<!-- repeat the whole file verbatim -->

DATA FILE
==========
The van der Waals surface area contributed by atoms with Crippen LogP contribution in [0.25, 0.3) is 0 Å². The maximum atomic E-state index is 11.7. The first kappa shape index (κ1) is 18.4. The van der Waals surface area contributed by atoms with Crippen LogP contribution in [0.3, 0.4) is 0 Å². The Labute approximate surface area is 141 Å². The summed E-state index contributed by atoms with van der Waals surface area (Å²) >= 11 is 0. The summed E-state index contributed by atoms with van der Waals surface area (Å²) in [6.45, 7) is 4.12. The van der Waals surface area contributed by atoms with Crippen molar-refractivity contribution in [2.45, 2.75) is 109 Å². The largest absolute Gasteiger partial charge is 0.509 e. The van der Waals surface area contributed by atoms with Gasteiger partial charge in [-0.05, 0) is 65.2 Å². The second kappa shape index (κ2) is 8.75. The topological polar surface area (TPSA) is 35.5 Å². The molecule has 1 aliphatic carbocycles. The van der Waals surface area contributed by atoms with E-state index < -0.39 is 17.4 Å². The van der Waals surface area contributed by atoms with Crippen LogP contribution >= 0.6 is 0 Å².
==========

The van der Waals surface area contributed by atoms with Crippen LogP contribution in [0.25, 0.3) is 0 Å². The maximum atomic E-state index is 11.7. The first kappa shape index (κ1) is 18.4. The van der Waals surface area contributed by atoms with Crippen LogP contribution in [0.3, 0.4) is 0 Å². The Labute approximate surface area is 141 Å². The summed E-state index contributed by atoms with van der Waals surface area (Å²) >= 11 is 0. The summed E-state index contributed by atoms with van der Waals surface area (Å²) in [6.45, 7) is 4.12. The van der Waals surface area contributed by atoms with Crippen molar-refractivity contribution in [2.45, 2.75) is 109 Å². The largest absolute Gasteiger partial charge is 0.509 e. The van der Waals surface area contributed by atoms with Gasteiger partial charge in [-0.05, 0) is 65.2 Å². The second kappa shape index (κ2) is 8.75. The topological polar surface area (TPSA) is 35.5 Å². The molecule has 1 aliphatic carbocycles. The van der Waals surface area contributed by atoms with E-state index < -0.39 is 17.4 Å². The van der Waals surface area contributed by atoms with Crippen LogP contribution >= 0.6 is 0 Å².